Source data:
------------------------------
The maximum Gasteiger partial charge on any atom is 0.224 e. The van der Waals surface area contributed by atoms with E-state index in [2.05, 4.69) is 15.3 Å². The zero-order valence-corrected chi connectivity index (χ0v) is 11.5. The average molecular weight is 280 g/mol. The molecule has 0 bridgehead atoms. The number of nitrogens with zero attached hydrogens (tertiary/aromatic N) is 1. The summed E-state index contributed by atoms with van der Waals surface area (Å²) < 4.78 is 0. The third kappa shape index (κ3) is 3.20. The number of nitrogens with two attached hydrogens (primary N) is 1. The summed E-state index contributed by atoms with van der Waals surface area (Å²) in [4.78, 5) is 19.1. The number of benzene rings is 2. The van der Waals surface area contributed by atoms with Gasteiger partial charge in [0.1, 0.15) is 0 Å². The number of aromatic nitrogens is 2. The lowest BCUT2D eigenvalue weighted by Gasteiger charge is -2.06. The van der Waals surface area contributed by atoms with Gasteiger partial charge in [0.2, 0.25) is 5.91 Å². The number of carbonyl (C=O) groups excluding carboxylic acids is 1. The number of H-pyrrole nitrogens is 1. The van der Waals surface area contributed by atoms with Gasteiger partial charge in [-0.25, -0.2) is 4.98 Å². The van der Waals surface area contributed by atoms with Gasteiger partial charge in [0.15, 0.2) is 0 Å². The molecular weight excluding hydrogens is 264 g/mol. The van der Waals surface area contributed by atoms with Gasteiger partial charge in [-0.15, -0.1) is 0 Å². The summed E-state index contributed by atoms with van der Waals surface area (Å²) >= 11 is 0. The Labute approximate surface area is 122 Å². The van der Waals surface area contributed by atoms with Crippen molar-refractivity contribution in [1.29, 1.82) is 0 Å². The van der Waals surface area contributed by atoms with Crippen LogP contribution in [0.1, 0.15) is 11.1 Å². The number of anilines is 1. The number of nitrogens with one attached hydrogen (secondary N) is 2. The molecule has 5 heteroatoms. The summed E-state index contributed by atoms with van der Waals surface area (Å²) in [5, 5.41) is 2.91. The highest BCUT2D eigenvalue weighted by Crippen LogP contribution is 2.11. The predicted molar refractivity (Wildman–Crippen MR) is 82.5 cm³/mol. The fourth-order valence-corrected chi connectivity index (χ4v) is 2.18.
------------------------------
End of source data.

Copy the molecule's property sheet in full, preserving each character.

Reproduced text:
The maximum Gasteiger partial charge on any atom is 0.224 e. The van der Waals surface area contributed by atoms with E-state index in [2.05, 4.69) is 15.3 Å². The zero-order valence-corrected chi connectivity index (χ0v) is 11.5. The average molecular weight is 280 g/mol. The molecule has 0 bridgehead atoms. The number of nitrogens with zero attached hydrogens (tertiary/aromatic N) is 1. The summed E-state index contributed by atoms with van der Waals surface area (Å²) < 4.78 is 0. The third kappa shape index (κ3) is 3.20. The number of nitrogens with two attached hydrogens (primary N) is 1. The summed E-state index contributed by atoms with van der Waals surface area (Å²) in [4.78, 5) is 19.1. The number of benzene rings is 2. The van der Waals surface area contributed by atoms with Gasteiger partial charge in [0.1, 0.15) is 0 Å². The number of aromatic nitrogens is 2. The lowest BCUT2D eigenvalue weighted by Gasteiger charge is -2.06. The van der Waals surface area contributed by atoms with Gasteiger partial charge in [0.2, 0.25) is 5.91 Å². The number of carbonyl (C=O) groups excluding carboxylic acids is 1. The number of H-pyrrole nitrogens is 1. The van der Waals surface area contributed by atoms with Gasteiger partial charge in [-0.25, -0.2) is 4.98 Å². The van der Waals surface area contributed by atoms with Gasteiger partial charge in [0.15, 0.2) is 0 Å². The molecular weight excluding hydrogens is 264 g/mol. The van der Waals surface area contributed by atoms with Gasteiger partial charge in [-0.15, -0.1) is 0 Å². The summed E-state index contributed by atoms with van der Waals surface area (Å²) >= 11 is 0. The Labute approximate surface area is 122 Å². The van der Waals surface area contributed by atoms with Crippen molar-refractivity contribution in [1.29, 1.82) is 0 Å². The van der Waals surface area contributed by atoms with Crippen LogP contribution in [0.1, 0.15) is 11.1 Å². The number of anilines is 1. The number of nitrogens with one attached hydrogen (secondary N) is 2. The molecule has 5 heteroatoms. The summed E-state index contributed by atoms with van der Waals surface area (Å²) in [5, 5.41) is 2.91. The highest BCUT2D eigenvalue weighted by Crippen LogP contribution is 2.11. The predicted molar refractivity (Wildman–Crippen MR) is 82.5 cm³/mol. The fourth-order valence-corrected chi connectivity index (χ4v) is 2.18.